5 Keys to Book Cover Success

by | Aug 11, 2014

By Judy Probus (@JudyProbus)

Designing a book cover can be daunting task. Where should you start? How can you make it look good? What should you avoid? We often address issues on this topic in the comments of our monthly e-Book Cover Design Awards. In today’s post, author Judy Probus offers her advice on how to tackle the task.

So, you survived the gauntlet of rewrites, the flood of red ink your editor poured on your pages, and countless sleepless nights you spent worrying about how to tie the story together. Finally, you put the last period at the end of your tale’s final sentence with a heavy sigh and a hopeful cheer. Congrats! You have a manuscript.

But, if you are an independent author, the journey has only just begun.

Buckle up and blast off into another realm on your book journey because, like every newborn baby, your new manuscript is buck-naked. Your next destination: the world of book cover creation.

Every reputable book has a cover. Paperback and hardback books have front and back covers. E-books are a little more manageable – they only require front covers. The good news is that a Starfleet of artists wait with pens, paintbrushes and computer mice in hand to join you on your quest to make a cover that is every bit as good as the story it protects.

Whether we like it or not, readers do judge books by their covers; therefore, all of your hard work is on the line when going through this part of your self-publishing journey. Do NOT take this step lightly.

It’s up to you to pull together a team that will create a captivating, dynamic piece of art that will encourage prospective readers to pick up your book and give it a chance.

So, what are some ways to ensure your cover will pop instead of sizzle? Here are my five keys to book cover success:

  1. Front-load the work

    I love Abraham Lincoln’s quote, “Give me six hours to cut down a tree and I will spend the first four sharpening my axe.” Why? Because anything worth doing well requires a great deal of preparation work and is often riddled with failure before it succeeds. Just ask Thomas Edison.

    It took me four years to finish the first book in my adventure fantasy series because I needed to sharpen my skills, conduct research, and gather feedback from my editor and beta readers.

    Although creating a book cover isn’t as tedious as writing a novel, it has its challenges, especially if you have high expectations, which you deserve to have. To increase your chances of enjoying the book cover design process and what it produces, put in the prep work before you start searching for your cover artist.

    Because very few cover artists will have the time to read your book in its entirety, start by fleshing out a synopsis of your book and earmark a few of its key passages. You are the creator of the book. It’s your responsibility to convey the essence of the story. No one can do this like you can. What you share serves as the springboard for the book cover. You need a kick-butt artist. They need an author willing to provide detailed character and plot descriptions to help breathe life into their skillset.

    Next, go to your local bookstore and look at your competitors’ book covers. My editor and I spent hours at bookstores evaluating covers. Also, watch other people look through the books. Which books do they pick up? Which books do they buy? Look at those covers. Ask yourself – or better yet, ask the reader – what element(s) caught your eye?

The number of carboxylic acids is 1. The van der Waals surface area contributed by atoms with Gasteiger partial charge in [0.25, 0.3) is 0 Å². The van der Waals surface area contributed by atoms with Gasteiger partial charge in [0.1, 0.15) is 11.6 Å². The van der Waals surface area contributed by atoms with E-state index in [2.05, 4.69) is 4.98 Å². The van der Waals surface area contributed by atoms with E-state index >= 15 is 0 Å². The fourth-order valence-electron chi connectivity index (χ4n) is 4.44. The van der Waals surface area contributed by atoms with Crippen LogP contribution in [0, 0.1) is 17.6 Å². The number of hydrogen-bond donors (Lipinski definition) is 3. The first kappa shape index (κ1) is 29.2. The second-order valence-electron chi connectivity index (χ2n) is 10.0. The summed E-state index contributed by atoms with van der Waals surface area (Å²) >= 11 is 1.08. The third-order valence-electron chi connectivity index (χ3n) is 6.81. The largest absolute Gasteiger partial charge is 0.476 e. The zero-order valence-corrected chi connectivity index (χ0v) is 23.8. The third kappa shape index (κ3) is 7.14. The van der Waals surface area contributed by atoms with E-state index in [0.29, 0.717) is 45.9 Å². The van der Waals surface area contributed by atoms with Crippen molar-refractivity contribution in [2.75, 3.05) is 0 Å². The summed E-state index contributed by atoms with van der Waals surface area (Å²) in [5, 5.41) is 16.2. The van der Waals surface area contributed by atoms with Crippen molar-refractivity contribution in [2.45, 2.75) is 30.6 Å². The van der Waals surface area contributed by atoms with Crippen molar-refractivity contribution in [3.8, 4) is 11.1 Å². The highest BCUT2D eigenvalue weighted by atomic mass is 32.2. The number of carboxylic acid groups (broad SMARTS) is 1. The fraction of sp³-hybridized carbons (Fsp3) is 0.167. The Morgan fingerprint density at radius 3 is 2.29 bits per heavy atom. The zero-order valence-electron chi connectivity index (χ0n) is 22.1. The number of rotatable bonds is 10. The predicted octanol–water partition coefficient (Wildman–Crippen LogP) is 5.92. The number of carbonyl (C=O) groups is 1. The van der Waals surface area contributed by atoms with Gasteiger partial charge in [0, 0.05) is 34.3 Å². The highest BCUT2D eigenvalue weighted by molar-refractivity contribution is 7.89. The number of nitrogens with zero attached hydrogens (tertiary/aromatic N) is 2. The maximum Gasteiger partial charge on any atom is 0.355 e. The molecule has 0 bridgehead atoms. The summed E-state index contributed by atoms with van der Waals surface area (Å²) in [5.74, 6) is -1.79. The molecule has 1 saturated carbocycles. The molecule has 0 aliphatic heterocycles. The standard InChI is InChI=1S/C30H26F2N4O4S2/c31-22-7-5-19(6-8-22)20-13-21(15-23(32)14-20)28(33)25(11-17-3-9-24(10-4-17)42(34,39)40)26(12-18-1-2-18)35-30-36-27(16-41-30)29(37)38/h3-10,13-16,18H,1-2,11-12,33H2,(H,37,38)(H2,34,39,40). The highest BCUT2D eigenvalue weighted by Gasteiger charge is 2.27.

Next, go to Amazon.com or BarnesandNoble.com and sift through the covers belonging to the books in your genre. Ask yourself what cover(s) pop off the page. Why? Why not? Ask a friend to do the same. Jot these characteristics down and communicate them to your cover artist. Review them throughout the design process to make sure you’re hitting the mark.

    Finally, know what dimensions your cover will be. Like people, books come in all shapes and sizes. The conversations you will have with your artist (and eventually, your printer) will be easier if you are familiar with the language they use. The internet is full of sites that explain formatting and printing terms such as CMYK, RGB, binding, bleed, crop marks, grayscale, gutter, perfect bound, etc. Study these resources.

  2. Search everywhere

    Surf the web with the determination of a ninja warrior. Compare services, communication skills, cost, experience in your genre, and how many tries you will be granted to get the cover right. Levels of quality and professionalism vary. It’s confusing. It’s maddening. It’s global!

    We ended up selecting three artists to team up with us on our project – two to do the cover art and another to do the map and character sketches included in the supplement.

    We found all of them online. How? We conducted extensive searches using Google Image Search, Dribbble.com and DeviantArt.com. We used keyword phrases like “dragon sketches,” “dragon illustrations,” and “fantasy creatures.” We poured through the images that resulted. If we found one we liked, we tracked down the artist by filling out their contact form or sending them an email or Tweet to request a phone call or Skype chat.

    Front_Imagination Unveiledx200

    To us, our artists had to be talented, have a passion for our story, and have great communication skills. Although we wanted to work with a local artist in Kentucky, we found more options across the globe. We found it quite manageable to work virtually with cover artists from Argentina and a sketch artist from Pennsylvania.

  3. Communicate consistently